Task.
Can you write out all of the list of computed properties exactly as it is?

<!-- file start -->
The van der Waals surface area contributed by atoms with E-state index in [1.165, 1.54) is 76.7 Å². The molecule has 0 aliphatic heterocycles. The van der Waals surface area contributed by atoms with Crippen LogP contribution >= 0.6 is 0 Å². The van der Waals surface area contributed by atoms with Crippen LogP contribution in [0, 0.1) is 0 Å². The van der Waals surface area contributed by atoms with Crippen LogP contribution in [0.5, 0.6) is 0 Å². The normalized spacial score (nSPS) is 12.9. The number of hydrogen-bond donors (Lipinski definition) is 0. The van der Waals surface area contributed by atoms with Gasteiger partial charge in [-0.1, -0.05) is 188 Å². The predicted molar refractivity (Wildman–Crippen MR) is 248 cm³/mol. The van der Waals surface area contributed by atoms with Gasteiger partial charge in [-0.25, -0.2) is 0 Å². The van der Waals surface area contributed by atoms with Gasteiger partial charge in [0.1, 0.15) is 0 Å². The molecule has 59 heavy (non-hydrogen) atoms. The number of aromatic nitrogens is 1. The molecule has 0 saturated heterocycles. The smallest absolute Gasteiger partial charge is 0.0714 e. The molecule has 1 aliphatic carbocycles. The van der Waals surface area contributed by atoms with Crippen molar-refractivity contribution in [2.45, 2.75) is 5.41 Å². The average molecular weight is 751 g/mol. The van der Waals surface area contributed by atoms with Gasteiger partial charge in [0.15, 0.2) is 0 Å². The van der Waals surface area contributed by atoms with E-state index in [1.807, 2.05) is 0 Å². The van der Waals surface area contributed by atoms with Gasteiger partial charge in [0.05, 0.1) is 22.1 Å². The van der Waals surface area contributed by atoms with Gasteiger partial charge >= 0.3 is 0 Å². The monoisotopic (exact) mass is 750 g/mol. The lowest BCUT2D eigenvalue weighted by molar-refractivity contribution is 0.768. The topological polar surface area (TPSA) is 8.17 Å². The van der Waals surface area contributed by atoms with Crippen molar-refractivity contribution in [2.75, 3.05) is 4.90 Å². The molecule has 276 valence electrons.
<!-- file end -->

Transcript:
The van der Waals surface area contributed by atoms with E-state index in [1.165, 1.54) is 76.7 Å². The molecule has 0 aliphatic heterocycles. The van der Waals surface area contributed by atoms with Crippen LogP contribution >= 0.6 is 0 Å². The van der Waals surface area contributed by atoms with Crippen LogP contribution in [0, 0.1) is 0 Å². The van der Waals surface area contributed by atoms with Crippen LogP contribution in [0.5, 0.6) is 0 Å². The normalized spacial score (nSPS) is 12.9. The number of hydrogen-bond donors (Lipinski definition) is 0. The van der Waals surface area contributed by atoms with Gasteiger partial charge in [-0.1, -0.05) is 188 Å². The predicted molar refractivity (Wildman–Crippen MR) is 248 cm³/mol. The van der Waals surface area contributed by atoms with Gasteiger partial charge in [-0.25, -0.2) is 0 Å². The van der Waals surface area contributed by atoms with Gasteiger partial charge in [0.1, 0.15) is 0 Å². The molecule has 59 heavy (non-hydrogen) atoms. The number of aromatic nitrogens is 1. The molecule has 0 saturated heterocycles. The smallest absolute Gasteiger partial charge is 0.0714 e. The molecule has 1 aliphatic carbocycles. The van der Waals surface area contributed by atoms with Crippen molar-refractivity contribution in [2.45, 2.75) is 5.41 Å². The average molecular weight is 751 g/mol. The van der Waals surface area contributed by atoms with Gasteiger partial charge in [0.15, 0.2) is 0 Å². The van der Waals surface area contributed by atoms with E-state index in [1.807, 2.05) is 0 Å². The van der Waals surface area contributed by atoms with Gasteiger partial charge in [0.05, 0.1) is 22.1 Å². The van der Waals surface area contributed by atoms with Gasteiger partial charge >= 0.3 is 0 Å². The monoisotopic (exact) mass is 750 g/mol. The lowest BCUT2D eigenvalue weighted by molar-refractivity contribution is 0.768. The topological polar surface area (TPSA) is 8.17 Å². The van der Waals surface area contributed by atoms with Crippen molar-refractivity contribution in [2.75, 3.05) is 4.90 Å². The molecule has 276 valence electrons.